Specialist training - the first of its kind in Wales - is helping classroom teachers identify pupils with autism.
A teacher has told how she helped diagnose a four-year-old girl with the condition after she was taught how to spot the signs, courtesy of a course run by the charity Autism Cymru.
Heather Griffiths, a reception class teacher from Tonyrefail primary in Porth, Rhondda Cynon Taf (RCT), already had a pupil with Asperger's syndrome in her classroom. However, it was not until after the training that she became more aware there might be a medical reason for badly-behaved pupils. Now she plans to do more research into the brain disorder after becoming convinced good training and information is the key to diagnosing more pupils.
Ms Griffiths said: "It might be the one pushing to the front of the dinner queue, or the loner in the playground. There is not a one-size-fits-all to diagnosing autism and that is the most valuable piece of information I took back to the classroom.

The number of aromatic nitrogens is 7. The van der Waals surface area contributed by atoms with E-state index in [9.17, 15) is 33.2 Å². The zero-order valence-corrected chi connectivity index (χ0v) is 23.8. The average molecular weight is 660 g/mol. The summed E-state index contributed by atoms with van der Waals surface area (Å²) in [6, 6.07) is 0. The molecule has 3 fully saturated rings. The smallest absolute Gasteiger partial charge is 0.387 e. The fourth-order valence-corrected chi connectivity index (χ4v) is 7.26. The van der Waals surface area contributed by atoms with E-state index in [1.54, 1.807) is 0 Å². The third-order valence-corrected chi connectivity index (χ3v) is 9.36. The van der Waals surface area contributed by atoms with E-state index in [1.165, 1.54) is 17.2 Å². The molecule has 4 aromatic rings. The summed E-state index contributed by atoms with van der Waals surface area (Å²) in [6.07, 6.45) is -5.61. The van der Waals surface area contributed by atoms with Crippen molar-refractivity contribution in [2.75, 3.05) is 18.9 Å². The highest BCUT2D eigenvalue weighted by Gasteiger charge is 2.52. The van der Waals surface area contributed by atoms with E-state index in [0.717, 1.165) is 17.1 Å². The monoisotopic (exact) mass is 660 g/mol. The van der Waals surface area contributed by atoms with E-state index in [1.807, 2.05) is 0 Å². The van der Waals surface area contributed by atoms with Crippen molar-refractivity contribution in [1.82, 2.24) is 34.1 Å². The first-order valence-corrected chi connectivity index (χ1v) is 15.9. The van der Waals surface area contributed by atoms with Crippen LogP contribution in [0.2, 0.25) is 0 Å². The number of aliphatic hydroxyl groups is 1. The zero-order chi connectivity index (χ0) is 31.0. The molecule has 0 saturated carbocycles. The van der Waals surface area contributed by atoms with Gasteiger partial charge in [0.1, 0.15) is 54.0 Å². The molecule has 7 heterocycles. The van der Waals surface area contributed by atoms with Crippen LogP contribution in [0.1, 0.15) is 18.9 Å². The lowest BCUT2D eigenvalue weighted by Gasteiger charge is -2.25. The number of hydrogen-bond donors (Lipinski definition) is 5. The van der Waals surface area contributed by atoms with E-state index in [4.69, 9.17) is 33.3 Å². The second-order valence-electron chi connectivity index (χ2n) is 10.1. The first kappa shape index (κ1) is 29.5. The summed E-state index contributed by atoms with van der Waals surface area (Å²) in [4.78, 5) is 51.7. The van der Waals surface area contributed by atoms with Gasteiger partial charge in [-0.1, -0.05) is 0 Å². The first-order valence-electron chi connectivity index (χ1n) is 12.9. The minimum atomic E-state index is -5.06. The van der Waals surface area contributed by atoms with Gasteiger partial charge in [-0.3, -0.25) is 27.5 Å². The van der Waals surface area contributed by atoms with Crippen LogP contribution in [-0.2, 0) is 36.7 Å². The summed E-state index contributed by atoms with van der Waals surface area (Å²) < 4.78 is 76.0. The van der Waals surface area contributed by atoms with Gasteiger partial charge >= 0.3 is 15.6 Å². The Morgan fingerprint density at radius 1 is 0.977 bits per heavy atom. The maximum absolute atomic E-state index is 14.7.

"Parents might not like being told there may be a problem, but later they will be thankful."
The valley's school was one of 13 in RCT to undertake the two-day, whole-school training and research courses on inclusive schools and autistic spectrum disorders last November. All staff were invited to take part.
Jane Davidson, education, lifelong learning and skills minister, was due to present them all with certificates at the Education and School Improvement Service centre in Pontypridd today.
Maggie Bowen, Autism Cymru's deputy chief executive, said: "We are delighted with the positive feedback we had from schools in RCT. They have used the training to increase staff understanding of autistic spectrum disorders, and to boost the learning potential of all special-needs pupils."